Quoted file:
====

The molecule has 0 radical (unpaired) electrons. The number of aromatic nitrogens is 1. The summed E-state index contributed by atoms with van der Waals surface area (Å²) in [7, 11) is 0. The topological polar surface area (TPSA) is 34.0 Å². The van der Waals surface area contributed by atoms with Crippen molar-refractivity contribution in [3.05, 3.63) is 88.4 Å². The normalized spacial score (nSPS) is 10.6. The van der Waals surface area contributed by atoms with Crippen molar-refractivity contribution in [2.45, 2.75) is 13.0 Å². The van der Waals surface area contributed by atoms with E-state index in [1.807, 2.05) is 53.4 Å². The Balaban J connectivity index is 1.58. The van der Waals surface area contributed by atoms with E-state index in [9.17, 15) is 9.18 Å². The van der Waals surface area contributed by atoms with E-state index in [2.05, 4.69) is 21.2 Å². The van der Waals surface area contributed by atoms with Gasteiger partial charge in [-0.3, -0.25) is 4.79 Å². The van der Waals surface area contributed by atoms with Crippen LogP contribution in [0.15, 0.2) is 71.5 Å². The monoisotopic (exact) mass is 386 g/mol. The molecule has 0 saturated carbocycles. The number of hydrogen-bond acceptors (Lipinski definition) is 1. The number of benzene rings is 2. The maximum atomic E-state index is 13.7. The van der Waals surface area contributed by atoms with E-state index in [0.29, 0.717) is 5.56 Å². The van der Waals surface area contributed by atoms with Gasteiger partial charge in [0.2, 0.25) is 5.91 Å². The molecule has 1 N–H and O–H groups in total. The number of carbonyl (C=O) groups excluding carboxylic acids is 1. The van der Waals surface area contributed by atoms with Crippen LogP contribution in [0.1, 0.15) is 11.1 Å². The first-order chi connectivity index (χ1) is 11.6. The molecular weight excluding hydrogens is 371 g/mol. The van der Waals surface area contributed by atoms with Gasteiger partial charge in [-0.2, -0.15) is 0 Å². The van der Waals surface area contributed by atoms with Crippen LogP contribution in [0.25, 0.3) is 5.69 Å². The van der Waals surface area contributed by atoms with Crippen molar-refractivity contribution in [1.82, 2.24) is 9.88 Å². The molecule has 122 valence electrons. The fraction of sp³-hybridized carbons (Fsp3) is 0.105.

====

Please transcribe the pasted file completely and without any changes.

The molecule has 0 radical (unpaired) electrons. The number of aromatic nitrogens is 1. The summed E-state index contributed by atoms with van der Waals surface area (Å²) in [7, 11) is 0. The topological polar surface area (TPSA) is 34.0 Å². The van der Waals surface area contributed by atoms with Crippen molar-refractivity contribution in [3.05, 3.63) is 88.4 Å². The normalized spacial score (nSPS) is 10.6. The van der Waals surface area contributed by atoms with Crippen molar-refractivity contribution in [2.45, 2.75) is 13.0 Å². The van der Waals surface area contributed by atoms with E-state index in [1.807, 2.05) is 53.4 Å². The Balaban J connectivity index is 1.58. The van der Waals surface area contributed by atoms with E-state index in [9.17, 15) is 9.18 Å². The van der Waals surface area contributed by atoms with E-state index in [2.05, 4.69) is 21.2 Å². The van der Waals surface area contributed by atoms with Gasteiger partial charge in [-0.3, -0.25) is 4.79 Å². The van der Waals surface area contributed by atoms with Crippen LogP contribution in [0.15, 0.2) is 71.5 Å². The monoisotopic (exact) mass is 386 g/mol. The molecule has 0 saturated carbocycles. The number of hydrogen-bond acceptors (Lipinski definition) is 1. The number of benzene rings is 2. The maximum atomic E-state index is 13.7. The van der Waals surface area contributed by atoms with E-state index in [0.29, 0.717) is 5.56 Å². The van der Waals surface area contributed by atoms with Gasteiger partial charge in [0.2, 0.25) is 5.91 Å². The molecule has 1 N–H and O–H groups in total. The number of carbonyl (C=O) groups excluding carboxylic acids is 1. The van der Waals surface area contributed by atoms with Crippen LogP contribution in [0.1, 0.15) is 11.1 Å². The first-order chi connectivity index (χ1) is 11.6. The molecular weight excluding hydrogens is 371 g/mol. The van der Waals surface area contributed by atoms with Gasteiger partial charge in [-0.2, -0.15) is 0 Å². The van der Waals surface area contributed by atoms with Crippen LogP contribution in [0.25, 0.3) is 5.69 Å². The van der Waals surface area contributed by atoms with Crippen molar-refractivity contribution in [1.82, 2.24) is 9.88 Å². The molecule has 122 valence electrons. The fraction of sp³-hybridized carbons (Fsp3) is 0.105.